Galatians 6

I finished reading through the book of Revelation, and am now reading through the book of Galatians.  As I often share with people, the Bible is technically not a book.  Rather, it is a collection or library of "books" that were each meant to stand on their own.  And so while it isn't necessary (or even advisable) for one to start at Genesis and read straight through to Revelation, it is a good idea to start at the beginning of an individual book and read straight through to the end.  This is, after all, how the author originally intended for it to be read.  This also ensures the reader is understanding Scripture in its context, which is crucial to proper interpretation.  Daily devotionals that jump from book to book and verse to verse are a fine supplement to one's spiritual life, but should not be confused with a true study of the Bible.

My thoughts on Galatians 6 come from verse 1...  "Brethren, if a man is overtaken in any trespass, you who are spiritual restore such a one in a spirit of gentleness, considering yourself lest you also be tempted."

The first thing that jumps out is that Christians are to hold one another accountable.  When we see a brother in trespass, we are to "restore" them, meaning that we are to confront them in such a way that leads to their repentance and restoration.  There is a story of a jungle tribe that was converted to Christianity.  Each of the members of the tribe would walk to their own designated place in the jungle each morning to pray.  As a result, over time, they each wore a slick path to their place of prayer.  If one of the members was not praying as he ought, the grass would begin to grow back on his path.  At which point, a fellow tribesman would ask, "Brother, why does the grass grow on your path?"  Accountability.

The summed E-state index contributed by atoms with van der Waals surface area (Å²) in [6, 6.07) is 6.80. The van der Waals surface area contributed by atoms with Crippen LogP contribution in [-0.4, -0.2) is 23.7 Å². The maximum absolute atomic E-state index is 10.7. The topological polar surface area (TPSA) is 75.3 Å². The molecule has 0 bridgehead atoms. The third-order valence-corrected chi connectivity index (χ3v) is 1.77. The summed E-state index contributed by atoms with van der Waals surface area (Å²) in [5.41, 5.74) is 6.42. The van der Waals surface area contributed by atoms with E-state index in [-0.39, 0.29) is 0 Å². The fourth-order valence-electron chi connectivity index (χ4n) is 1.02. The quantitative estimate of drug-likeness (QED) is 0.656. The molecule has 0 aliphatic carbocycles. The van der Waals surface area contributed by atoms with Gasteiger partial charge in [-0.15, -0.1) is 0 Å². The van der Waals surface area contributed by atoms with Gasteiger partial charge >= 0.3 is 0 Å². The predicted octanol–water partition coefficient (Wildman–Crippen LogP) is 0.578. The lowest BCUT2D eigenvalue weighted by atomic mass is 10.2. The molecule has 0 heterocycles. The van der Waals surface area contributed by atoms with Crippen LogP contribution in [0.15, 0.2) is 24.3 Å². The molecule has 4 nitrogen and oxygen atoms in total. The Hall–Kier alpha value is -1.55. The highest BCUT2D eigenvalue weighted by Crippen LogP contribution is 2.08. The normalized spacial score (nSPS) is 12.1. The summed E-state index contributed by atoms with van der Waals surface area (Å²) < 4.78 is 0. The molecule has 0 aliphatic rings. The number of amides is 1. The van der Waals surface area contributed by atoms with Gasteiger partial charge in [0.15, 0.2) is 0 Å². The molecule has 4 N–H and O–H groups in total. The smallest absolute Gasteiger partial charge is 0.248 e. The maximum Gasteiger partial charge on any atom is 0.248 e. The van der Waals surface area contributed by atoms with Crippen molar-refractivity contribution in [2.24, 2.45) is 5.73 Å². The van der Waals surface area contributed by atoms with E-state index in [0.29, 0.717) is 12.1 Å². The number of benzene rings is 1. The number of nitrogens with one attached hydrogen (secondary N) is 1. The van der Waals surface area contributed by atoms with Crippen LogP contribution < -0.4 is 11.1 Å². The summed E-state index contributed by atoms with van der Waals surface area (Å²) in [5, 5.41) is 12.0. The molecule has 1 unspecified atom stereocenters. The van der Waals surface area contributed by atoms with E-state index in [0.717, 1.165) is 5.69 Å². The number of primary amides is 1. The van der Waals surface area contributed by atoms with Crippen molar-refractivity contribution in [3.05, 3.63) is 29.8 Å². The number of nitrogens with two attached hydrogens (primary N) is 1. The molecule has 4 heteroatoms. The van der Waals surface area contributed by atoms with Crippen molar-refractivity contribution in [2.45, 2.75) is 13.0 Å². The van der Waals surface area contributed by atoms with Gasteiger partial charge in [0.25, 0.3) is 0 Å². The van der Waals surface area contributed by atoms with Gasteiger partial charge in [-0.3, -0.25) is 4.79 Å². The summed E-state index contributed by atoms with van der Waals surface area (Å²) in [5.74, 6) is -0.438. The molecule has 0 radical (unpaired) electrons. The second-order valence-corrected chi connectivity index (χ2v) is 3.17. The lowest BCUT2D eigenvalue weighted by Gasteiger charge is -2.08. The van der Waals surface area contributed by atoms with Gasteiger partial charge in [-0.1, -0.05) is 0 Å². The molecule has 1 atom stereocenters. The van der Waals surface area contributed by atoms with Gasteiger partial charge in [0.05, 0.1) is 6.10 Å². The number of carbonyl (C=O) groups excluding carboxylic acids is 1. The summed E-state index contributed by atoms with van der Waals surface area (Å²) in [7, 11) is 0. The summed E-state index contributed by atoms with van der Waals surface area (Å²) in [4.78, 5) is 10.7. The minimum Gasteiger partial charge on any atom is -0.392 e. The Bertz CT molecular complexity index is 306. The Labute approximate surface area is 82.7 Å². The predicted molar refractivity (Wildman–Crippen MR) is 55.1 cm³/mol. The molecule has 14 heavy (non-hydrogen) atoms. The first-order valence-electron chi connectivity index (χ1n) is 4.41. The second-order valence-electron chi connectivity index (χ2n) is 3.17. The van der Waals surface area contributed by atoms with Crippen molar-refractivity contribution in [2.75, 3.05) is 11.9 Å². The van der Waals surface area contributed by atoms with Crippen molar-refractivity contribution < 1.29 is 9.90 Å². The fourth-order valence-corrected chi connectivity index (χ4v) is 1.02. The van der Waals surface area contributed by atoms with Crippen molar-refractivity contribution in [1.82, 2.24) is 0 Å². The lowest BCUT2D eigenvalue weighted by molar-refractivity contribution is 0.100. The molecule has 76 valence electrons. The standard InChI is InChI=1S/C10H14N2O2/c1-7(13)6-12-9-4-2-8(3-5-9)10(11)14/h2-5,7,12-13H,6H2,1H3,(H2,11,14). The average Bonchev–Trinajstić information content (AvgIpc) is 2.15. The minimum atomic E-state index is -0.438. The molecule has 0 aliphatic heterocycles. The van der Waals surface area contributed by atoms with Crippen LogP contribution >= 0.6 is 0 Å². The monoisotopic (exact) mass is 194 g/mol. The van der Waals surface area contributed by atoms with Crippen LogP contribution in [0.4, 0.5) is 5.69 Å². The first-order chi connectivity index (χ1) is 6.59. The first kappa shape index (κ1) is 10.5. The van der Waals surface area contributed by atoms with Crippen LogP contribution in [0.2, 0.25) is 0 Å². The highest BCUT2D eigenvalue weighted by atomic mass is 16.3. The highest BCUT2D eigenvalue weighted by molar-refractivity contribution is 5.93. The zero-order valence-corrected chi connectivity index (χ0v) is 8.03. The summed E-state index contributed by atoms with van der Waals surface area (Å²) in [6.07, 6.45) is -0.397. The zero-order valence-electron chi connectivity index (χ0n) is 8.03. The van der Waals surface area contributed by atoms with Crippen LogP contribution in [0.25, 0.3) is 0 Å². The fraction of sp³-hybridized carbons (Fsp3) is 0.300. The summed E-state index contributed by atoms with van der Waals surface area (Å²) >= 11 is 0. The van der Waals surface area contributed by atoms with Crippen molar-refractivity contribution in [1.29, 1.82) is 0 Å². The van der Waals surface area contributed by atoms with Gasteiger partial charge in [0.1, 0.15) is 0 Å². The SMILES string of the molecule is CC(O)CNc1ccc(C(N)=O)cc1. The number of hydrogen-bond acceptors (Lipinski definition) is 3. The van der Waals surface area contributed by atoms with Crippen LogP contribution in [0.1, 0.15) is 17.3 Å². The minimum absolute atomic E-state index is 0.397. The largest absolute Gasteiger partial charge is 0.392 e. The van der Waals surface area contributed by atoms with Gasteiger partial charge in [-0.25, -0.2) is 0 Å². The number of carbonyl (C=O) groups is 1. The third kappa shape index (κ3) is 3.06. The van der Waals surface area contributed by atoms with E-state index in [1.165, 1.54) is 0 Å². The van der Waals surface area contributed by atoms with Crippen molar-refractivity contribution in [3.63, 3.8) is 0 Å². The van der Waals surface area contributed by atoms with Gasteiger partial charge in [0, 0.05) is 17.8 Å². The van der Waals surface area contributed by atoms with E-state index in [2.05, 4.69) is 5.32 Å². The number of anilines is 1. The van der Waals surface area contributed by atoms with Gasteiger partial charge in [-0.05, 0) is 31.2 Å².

Secondly, and just as important, is how we confront them.  It says to do so in a "spirit of gentleness considering yourself lest you also be tempted."  I recently heard this concept summarized this way, "If you're going to confront someone with their sin, you had better have tears in your eyes."  In other words, if you're going to confront someone, you had better be so broken over that person's sin that they can literally see the pain on your face.  To confront a brother about his sin in a spirit of pride and self-righeousness (the opposite of gentleness) is not only hypocritical; it's ignorant of the fact that you can fall to temptation just as easily as the person you're confronting, should you also drift from the Lord.